Imprudence Page 98



“Good. Still, it’s a bloody waste.” Trust a Frenchman to lament lack of cognac.

“It is not! What better use? We’re going to move you below now.” Rue let go of his hand.

The two footmen hoisted Quesnel up, trying to keep him as steady as possible. The ship was not made for this kind of transport, but they managed to get him down the main stairs and into the guest room previously occupied by Rue’s parents. It was closer to engineering and easier to get to than his actual room.

By the time Quesnel was set on the bed, he’d turned an unbecoming yellow colour and was sweating heavily.

Fortunately, Anitra reported no additional blood loss had resulted.

Rue tried to be nice about it. “You’re doing a wonderful job, Miss Panettone. Please don’t take this amiss, but did you ask the other Drifters if they had a surgeon aboard?”

Anitra nodded. “I did indeed. I don’t want this kind of responsibility. All I’ve got is limited herb lore and some training for the woman’s balloon, when those times come.”

“Midwifery?” Rue reached for the outdated term.

“Something like. This is beyond my limited skills.”

“We will all do our best. Hopefully Percy has a book on bullet wounds.”

Quesnel gave a weak snort. “I doubt it. Books on badminton, possibly, but nothing more useful.”

Anitra finished checking on everything. “Are you comfortable?”

“Feeling rather spoiled. Two beautiful ladies tending to my every need.”

“He’s flirting. He must be feeling better.” Rue smiled.

Anitra reached for a small bottle of clear liquid. “Laudanum, for the pain. It’ll put you to sleep. Don’t take it on your own – we want to keep track of how much.”

Quesnel wrinkled his nose. “No fretting there. I loathe the stuff. Makes me feel like I’m being smothered slowly by a flock of malevolent robins, red breasts first, all pushing in against the sides of my eyes.”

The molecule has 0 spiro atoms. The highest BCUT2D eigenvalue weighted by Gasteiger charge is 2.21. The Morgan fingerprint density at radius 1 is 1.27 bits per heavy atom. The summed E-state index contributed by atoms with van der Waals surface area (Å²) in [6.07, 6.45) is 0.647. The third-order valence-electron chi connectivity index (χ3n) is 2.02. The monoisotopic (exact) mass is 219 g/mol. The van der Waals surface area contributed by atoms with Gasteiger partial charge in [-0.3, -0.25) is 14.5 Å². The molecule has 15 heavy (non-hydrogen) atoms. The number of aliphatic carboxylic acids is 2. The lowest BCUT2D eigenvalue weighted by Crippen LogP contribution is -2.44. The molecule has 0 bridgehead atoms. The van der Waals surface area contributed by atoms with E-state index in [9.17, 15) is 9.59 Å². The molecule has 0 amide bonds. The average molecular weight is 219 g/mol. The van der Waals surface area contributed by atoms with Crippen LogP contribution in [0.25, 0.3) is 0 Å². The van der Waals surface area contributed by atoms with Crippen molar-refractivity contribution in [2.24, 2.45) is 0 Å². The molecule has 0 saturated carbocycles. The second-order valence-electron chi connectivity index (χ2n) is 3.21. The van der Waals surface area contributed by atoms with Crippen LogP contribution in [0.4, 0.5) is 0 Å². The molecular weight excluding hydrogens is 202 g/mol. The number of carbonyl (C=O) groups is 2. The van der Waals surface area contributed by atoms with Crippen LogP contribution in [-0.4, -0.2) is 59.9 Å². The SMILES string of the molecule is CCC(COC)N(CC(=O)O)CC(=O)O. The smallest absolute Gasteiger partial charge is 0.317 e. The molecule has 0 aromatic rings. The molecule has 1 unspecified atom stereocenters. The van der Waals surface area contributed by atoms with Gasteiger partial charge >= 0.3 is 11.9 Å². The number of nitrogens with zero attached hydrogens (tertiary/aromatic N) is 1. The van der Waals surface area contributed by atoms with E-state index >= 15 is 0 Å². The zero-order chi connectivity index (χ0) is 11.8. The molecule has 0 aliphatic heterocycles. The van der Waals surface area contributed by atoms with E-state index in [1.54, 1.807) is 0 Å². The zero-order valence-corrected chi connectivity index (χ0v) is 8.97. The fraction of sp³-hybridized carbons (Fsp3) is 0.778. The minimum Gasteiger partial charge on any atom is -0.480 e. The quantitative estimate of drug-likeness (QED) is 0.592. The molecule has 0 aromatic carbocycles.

That was oddly specific. “When have you had laudanum?” Rue bustled about, making certain there was water next to his bed, and a book, and some biscuits.

“Believe it or not, in my childhood I was prone to explosions.”

“Liked to experiment, did you?” Rue smiled again, imagining a tiny Quesnel running around mixing noxious chemicals and destroying his mother’s laboratory.

“Broke my right wrist once. Seems I have it in for the right side of my body.”

“Good thing, too,” said Anitra. “Left side this time and it’d be awfully close to your heart.”

Rue shuddered.

Anitra helped Quesnel take a nip from the laudanum bottle. He made a disgusted face.

“I can’t think of anything else.” Anitra turned to go.

Rue nodded. “Send Virgil down, would you, please? Ask him to check in with Cook, eat something, and bring us tea. I’ll stay with Mr Lefoux for the time being.”

Anitra agreed and left, leaving the door to Quesnel’s room wide open. As if anyone still cared about Rue’s reputation. As if Quesnel were capable of doing anything with the tattered remains of said reputation. Rue wished he could.

The Frenchman was looking strangely young. His blond hair was darkened by sweat, spiky against the pillow. “Rue, chérie, I have to tell you something.”

“It’s not important.” Rue made herself sound reassuring. He seemed so worried. “I’ll be nearby when you wake. Send Virgil and I’ll come right away.”

Quesnel forced his eyes open. “No!” They were heavy-lidded with the poppy’s fateful effects. “Robins are here.”

Rue drew up a chair and leaned close, wanting to touch him very badly but not wanting to cause any further pain.

“I left it too long, didn’t I?” he whispered, slow and slurred.


“Why didn’t you ever ask me how I felt about you, Rue?”

“I’m frightened.”

He was trying to focus on her face through the robin feathers. “No one has ever accused you of lacking courage.”

So Rue screwed that courage to the sticking point. “Why did you do as Dama asked, about the preservation tank? You don’t owe him any favours.”

“Perhaps I wanted to please the father of the woman I loved.”

Rue blinked. He said it first. The word was out there, hovering above them, like a tiny explosive dirigible. “Are you secretly traditional and” – she paused, unsure of the right word – “romantic?”

“Perhaps I am.”

“But you’re so devil-may-care.” Rue’s stomach went all wobbly.

“You thought that meant I hadn’t a working heart underneath? Perhaps I hide the one with the other.” His voice was slurring. His eyes were closing again. “Perhaps I thought you were only curious.”

“Oh.” Rue was taken with this idea.

“Say it back, Rue. I might not wake up again, you realise?”

“Now who’s being melodramatic?”

He smiled, eyes closed.

Rue leaned over and whispered, very quietly, into his ear, “Well fine, then. I love you, too.”

He was already asleep.

“Lovely,” said Rue into the resulting silence. “Now I have to go through this again.”


The Lost Pride of the Desert Wind

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